COSTELLO: I want to play a short clip of Williams in action from the movie "The Bird Cage" and then I'll ask you a question, Dr. Fisher.


ROBIN WILLIAMS, ACTOR: You do an eclectic celebration of the dance! You do Fosse, Fosse, Fosse! You do Martha Graham, Martha Graham, Martha Graham! Or Twyla, Twyla, Twyla! Or Michael Kidd, Michael Kidd, Michael Kidd, Michael Kidd! Or Madonna, Madonna, Madonna!... but you keep it all inside.

All right, just work on that. I'll be right back.


COSTELLO: OK, there you see Robin Williams high energy, the shoot from the hip creativity, the unexpected that was this comedian. So, Dr. Fisher, whenever someone like Robin Williams dies this way, so many tie it to extreme personalities or a creative person. Should we?

FISHER: What I think we have to look at is, what makes a person who they are. And in Robin's history, he had a situation where he grew up with a father and a mother who weren't exactly emotionally present, so he -- he always -- he even said that he had the "love me syndrome" because he thought if he could make his mom laugh, then everything was going to be OK, and he didn't have the relationship with his dad he wanted.

Temperament wise, he seemed like a soft-hearted person, so that doesn't sometimes mesh well. The other thing we have to look at here is bullying. He was bullied as a kid and he often tried to make jokes to make his people -- his -- the bullies laugh with him rather than beat him up.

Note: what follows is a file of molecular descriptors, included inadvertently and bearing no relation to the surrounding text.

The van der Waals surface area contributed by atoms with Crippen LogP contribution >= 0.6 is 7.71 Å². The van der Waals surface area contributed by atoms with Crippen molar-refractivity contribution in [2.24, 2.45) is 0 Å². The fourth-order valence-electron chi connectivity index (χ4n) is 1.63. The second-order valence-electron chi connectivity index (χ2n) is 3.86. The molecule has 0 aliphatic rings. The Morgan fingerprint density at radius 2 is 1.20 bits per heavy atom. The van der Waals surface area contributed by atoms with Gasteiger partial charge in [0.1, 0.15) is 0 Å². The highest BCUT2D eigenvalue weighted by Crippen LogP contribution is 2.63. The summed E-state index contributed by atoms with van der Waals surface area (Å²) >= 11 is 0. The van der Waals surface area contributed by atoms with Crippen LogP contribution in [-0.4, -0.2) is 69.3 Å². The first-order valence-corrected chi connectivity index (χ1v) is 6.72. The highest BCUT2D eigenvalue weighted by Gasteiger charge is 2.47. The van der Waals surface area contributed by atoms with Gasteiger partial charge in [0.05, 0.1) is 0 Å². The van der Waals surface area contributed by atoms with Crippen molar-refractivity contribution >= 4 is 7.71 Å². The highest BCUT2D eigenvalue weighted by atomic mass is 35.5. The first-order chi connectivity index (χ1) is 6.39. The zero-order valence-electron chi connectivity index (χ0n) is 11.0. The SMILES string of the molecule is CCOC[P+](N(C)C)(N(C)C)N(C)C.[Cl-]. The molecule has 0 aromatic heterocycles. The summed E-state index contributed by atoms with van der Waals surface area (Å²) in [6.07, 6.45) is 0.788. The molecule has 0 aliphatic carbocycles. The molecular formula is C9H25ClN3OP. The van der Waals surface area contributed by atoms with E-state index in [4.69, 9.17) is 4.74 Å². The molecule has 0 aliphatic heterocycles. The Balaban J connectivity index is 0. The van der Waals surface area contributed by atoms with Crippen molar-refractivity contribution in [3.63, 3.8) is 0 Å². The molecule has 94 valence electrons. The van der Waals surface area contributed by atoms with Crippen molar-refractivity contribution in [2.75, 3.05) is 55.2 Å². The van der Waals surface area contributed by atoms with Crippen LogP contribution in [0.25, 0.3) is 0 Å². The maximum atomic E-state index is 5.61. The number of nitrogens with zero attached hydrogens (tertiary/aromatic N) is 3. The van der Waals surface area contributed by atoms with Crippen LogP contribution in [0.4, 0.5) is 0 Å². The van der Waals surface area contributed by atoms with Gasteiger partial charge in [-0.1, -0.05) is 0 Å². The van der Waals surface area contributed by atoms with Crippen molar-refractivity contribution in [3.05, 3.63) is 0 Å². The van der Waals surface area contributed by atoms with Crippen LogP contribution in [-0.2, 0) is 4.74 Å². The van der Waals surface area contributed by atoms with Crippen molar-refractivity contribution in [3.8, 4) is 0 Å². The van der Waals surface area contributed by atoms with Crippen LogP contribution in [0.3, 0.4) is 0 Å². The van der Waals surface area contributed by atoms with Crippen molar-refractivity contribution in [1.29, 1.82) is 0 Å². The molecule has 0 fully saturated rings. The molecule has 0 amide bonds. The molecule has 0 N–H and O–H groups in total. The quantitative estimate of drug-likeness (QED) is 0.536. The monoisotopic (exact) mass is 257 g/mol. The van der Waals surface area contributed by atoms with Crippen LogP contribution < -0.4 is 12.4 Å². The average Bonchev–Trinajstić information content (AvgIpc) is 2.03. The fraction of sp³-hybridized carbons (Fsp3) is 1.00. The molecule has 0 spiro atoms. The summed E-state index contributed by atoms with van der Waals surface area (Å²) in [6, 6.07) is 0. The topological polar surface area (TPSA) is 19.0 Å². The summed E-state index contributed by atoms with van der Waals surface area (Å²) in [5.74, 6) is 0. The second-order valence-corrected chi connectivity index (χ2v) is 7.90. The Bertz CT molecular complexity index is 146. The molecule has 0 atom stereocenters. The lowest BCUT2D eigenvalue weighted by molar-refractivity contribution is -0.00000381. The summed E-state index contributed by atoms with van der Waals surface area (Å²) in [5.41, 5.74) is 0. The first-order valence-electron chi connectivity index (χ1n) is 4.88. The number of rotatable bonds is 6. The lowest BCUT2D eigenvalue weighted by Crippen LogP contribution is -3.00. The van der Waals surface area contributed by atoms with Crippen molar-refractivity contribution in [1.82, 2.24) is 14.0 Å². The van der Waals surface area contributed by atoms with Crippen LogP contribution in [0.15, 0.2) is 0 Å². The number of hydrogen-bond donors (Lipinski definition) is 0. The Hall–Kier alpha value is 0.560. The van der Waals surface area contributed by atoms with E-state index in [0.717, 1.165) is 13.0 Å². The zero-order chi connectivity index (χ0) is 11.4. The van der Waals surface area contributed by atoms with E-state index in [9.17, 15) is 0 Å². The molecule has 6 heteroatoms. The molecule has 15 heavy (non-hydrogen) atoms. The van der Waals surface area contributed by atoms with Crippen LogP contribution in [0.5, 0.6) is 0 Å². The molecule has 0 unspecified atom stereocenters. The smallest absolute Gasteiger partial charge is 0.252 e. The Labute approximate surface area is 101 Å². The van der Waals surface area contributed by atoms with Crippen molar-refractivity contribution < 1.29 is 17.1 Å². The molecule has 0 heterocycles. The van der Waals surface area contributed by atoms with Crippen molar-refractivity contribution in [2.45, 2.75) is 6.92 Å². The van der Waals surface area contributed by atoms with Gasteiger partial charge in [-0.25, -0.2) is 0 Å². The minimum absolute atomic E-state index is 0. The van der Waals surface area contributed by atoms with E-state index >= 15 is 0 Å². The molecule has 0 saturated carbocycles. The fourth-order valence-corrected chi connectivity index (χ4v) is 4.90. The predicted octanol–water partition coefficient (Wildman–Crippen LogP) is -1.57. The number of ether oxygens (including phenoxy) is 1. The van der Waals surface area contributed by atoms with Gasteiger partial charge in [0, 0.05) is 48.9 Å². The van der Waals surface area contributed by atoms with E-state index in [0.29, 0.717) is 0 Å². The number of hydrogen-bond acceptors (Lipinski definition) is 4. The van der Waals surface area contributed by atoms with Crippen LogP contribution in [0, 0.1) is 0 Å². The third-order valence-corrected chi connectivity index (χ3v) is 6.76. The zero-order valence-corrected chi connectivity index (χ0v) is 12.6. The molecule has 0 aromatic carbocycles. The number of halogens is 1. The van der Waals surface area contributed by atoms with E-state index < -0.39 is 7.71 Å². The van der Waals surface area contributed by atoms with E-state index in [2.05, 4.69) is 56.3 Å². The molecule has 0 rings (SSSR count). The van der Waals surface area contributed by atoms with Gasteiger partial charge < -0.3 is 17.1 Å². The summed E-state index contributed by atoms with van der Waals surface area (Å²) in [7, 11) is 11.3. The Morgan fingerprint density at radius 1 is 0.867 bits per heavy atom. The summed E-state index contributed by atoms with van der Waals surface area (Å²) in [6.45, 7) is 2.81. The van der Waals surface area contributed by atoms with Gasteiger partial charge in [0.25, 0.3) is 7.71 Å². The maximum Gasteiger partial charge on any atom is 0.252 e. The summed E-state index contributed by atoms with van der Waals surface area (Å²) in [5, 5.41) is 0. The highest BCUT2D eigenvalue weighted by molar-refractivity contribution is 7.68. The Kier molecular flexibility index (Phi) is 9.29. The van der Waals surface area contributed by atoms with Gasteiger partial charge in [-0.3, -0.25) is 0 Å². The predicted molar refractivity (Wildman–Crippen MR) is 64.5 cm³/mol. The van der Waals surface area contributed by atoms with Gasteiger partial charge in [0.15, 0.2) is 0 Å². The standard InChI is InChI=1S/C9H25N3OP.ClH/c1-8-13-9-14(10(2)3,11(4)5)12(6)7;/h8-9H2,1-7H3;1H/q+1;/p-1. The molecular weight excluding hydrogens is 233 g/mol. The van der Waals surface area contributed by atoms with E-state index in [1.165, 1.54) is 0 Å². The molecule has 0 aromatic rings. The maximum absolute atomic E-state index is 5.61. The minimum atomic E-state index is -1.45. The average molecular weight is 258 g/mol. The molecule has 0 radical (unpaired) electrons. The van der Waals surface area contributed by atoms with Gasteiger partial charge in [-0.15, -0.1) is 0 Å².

So there's definitely an artistic side of this as well in the extremes of behaviors, but we have to see that his -- a lot of his behavior may have been adapted, that -- and he was able to use as an asset. And I think what I think we need to remember here is, remember him as he was, and also remember him mostly for who he was inside, not just on screen, but the person inside that so many people are talking about, what a wonderful soul he was.

COSTELLO: I do think we have to look at Robin Williams' suicide in a bigger way, with a wider perspective. I want to read you some statistics from the American Foundation for Suicide Prevention. Suicide is the tenth leading cause of death in the United States. The highest suicide rate is among people 45 to 65 years old. And men are four times more likely to kill themselves than women.